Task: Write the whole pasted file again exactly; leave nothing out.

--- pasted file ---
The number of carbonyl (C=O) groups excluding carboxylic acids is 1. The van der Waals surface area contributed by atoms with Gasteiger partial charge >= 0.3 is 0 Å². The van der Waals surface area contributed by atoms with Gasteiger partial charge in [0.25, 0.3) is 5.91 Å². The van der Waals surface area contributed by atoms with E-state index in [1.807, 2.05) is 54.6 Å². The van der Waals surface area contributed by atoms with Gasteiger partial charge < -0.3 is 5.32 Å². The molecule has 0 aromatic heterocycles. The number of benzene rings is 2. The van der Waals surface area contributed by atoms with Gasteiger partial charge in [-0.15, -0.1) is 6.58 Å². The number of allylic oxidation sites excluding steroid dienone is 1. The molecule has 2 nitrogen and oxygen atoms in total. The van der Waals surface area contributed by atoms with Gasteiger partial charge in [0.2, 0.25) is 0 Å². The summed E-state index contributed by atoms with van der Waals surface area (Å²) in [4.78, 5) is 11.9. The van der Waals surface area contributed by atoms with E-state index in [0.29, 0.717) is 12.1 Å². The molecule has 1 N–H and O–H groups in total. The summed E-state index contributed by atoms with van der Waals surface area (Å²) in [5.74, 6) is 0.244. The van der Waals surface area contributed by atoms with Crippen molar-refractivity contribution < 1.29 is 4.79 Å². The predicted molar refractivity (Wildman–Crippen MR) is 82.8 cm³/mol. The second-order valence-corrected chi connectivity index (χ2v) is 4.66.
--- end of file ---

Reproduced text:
The number of carbonyl (C=O) groups excluding carboxylic acids is 1. The van der Waals surface area contributed by atoms with Gasteiger partial charge >= 0.3 is 0 Å². The van der Waals surface area contributed by atoms with Gasteiger partial charge in [0.25, 0.3) is 5.91 Å². The van der Waals surface area contributed by atoms with E-state index in [1.807, 2.05) is 54.6 Å². The van der Waals surface area contributed by atoms with Gasteiger partial charge < -0.3 is 5.32 Å². The molecule has 0 aromatic heterocycles. The number of benzene rings is 2. The van der Waals surface area contributed by atoms with Gasteiger partial charge in [-0.15, -0.1) is 6.58 Å². The number of allylic oxidation sites excluding steroid dienone is 1. The molecule has 2 nitrogen and oxygen atoms in total. The van der Waals surface area contributed by atoms with Gasteiger partial charge in [0.2, 0.25) is 0 Å². The summed E-state index contributed by atoms with van der Waals surface area (Å²) in [4.78, 5) is 11.9. The van der Waals surface area contributed by atoms with E-state index in [0.29, 0.717) is 12.1 Å². The molecule has 1 N–H and O–H groups in total. The summed E-state index contributed by atoms with van der Waals surface area (Å²) in [5.74, 6) is 0.244. The van der Waals surface area contributed by atoms with Crippen molar-refractivity contribution < 1.29 is 4.79 Å². The predicted molar refractivity (Wildman–Crippen MR) is 82.8 cm³/mol. The second-order valence-corrected chi connectivity index (χ2v) is 4.66.